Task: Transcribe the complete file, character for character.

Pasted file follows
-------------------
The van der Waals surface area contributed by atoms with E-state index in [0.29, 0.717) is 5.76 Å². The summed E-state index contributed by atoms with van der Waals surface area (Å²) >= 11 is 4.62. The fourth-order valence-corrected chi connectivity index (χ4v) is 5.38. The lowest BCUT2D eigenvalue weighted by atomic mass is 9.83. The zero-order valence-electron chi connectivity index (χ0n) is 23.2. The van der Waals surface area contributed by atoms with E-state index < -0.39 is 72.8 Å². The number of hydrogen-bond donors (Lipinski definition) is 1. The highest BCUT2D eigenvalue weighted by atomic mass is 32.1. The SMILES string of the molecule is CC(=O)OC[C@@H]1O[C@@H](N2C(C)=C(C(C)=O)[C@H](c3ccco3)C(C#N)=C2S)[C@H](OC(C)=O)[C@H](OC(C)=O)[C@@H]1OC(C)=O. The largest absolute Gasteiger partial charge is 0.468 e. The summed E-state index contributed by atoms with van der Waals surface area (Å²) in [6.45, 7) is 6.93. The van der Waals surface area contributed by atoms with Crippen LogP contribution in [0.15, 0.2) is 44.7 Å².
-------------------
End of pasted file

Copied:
The van der Waals surface area contributed by atoms with E-state index in [0.29, 0.717) is 5.76 Å². The summed E-state index contributed by atoms with van der Waals surface area (Å²) >= 11 is 4.62. The fourth-order valence-corrected chi connectivity index (χ4v) is 5.38. The lowest BCUT2D eigenvalue weighted by atomic mass is 9.83. The zero-order valence-electron chi connectivity index (χ0n) is 23.2. The van der Waals surface area contributed by atoms with E-state index < -0.39 is 72.8 Å². The number of hydrogen-bond donors (Lipinski definition) is 1. The highest BCUT2D eigenvalue weighted by atomic mass is 32.1. The SMILES string of the molecule is CC(=O)OC[C@@H]1O[C@@H](N2C(C)=C(C(C)=O)[C@H](c3ccco3)C(C#N)=C2S)[C@H](OC(C)=O)[C@H](OC(C)=O)[C@@H]1OC(C)=O. The largest absolute Gasteiger partial charge is 0.468 e. The summed E-state index contributed by atoms with van der Waals surface area (Å²) in [6.45, 7) is 6.93. The van der Waals surface area contributed by atoms with Crippen LogP contribution in [0.15, 0.2) is 44.7 Å².